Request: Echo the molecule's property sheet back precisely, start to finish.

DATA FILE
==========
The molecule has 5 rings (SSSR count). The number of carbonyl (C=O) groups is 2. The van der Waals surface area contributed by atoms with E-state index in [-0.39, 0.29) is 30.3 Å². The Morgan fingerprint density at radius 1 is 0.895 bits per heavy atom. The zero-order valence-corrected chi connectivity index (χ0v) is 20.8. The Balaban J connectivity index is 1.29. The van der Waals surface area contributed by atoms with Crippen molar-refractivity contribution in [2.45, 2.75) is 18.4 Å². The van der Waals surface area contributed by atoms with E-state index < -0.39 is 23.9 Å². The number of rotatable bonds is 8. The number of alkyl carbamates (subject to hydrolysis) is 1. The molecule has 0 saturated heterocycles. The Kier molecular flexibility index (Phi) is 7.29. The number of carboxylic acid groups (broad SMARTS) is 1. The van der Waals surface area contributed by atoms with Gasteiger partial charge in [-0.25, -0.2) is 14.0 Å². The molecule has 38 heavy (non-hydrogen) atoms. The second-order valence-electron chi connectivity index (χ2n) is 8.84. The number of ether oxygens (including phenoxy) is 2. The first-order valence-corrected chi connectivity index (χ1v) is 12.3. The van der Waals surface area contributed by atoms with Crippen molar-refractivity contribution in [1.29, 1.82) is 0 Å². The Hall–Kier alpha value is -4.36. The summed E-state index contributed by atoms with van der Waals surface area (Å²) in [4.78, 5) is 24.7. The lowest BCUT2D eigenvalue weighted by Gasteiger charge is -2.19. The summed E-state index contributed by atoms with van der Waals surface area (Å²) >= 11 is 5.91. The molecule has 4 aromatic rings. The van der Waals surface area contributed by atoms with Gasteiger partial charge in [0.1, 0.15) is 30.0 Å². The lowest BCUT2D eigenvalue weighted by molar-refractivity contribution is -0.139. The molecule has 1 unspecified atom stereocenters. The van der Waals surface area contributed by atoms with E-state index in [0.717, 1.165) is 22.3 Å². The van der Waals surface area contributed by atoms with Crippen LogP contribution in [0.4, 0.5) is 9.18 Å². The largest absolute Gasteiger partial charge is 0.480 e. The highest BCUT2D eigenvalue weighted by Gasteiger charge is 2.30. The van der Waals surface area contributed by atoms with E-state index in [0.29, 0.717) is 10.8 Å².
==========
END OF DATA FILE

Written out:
The molecule has 5 rings (SSSR count). The number of carbonyl (C=O) groups is 2. The van der Waals surface area contributed by atoms with E-state index in [-0.39, 0.29) is 30.3 Å². The Morgan fingerprint density at radius 1 is 0.895 bits per heavy atom. The zero-order valence-corrected chi connectivity index (χ0v) is 20.8. The Balaban J connectivity index is 1.29. The van der Waals surface area contributed by atoms with Crippen molar-refractivity contribution in [2.45, 2.75) is 18.4 Å². The van der Waals surface area contributed by atoms with E-state index < -0.39 is 23.9 Å². The number of rotatable bonds is 8. The number of alkyl carbamates (subject to hydrolysis) is 1. The molecule has 0 saturated heterocycles. The Kier molecular flexibility index (Phi) is 7.29. The number of carboxylic acid groups (broad SMARTS) is 1. The van der Waals surface area contributed by atoms with Gasteiger partial charge in [-0.25, -0.2) is 14.0 Å². The molecule has 38 heavy (non-hydrogen) atoms. The second-order valence-electron chi connectivity index (χ2n) is 8.84. The number of ether oxygens (including phenoxy) is 2. The first-order valence-corrected chi connectivity index (χ1v) is 12.3. The van der Waals surface area contributed by atoms with Crippen molar-refractivity contribution in [1.29, 1.82) is 0 Å². The Hall–Kier alpha value is -4.36. The summed E-state index contributed by atoms with van der Waals surface area (Å²) in [4.78, 5) is 24.7. The lowest BCUT2D eigenvalue weighted by Gasteiger charge is -2.19. The summed E-state index contributed by atoms with van der Waals surface area (Å²) >= 11 is 5.91. The molecule has 4 aromatic rings. The van der Waals surface area contributed by atoms with Gasteiger partial charge in [0.1, 0.15) is 30.0 Å². The lowest BCUT2D eigenvalue weighted by molar-refractivity contribution is -0.139. The molecule has 1 unspecified atom stereocenters. The van der Waals surface area contributed by atoms with E-state index in [0.717, 1.165) is 22.3 Å². The van der Waals surface area contributed by atoms with Crippen LogP contribution in [0.4, 0.5) is 9.18 Å². The largest absolute Gasteiger partial charge is 0.480 e. The highest BCUT2D eigenvalue weighted by Gasteiger charge is 2.30. The van der Waals surface area contributed by atoms with E-state index in [0.29, 0.717) is 10.8 Å².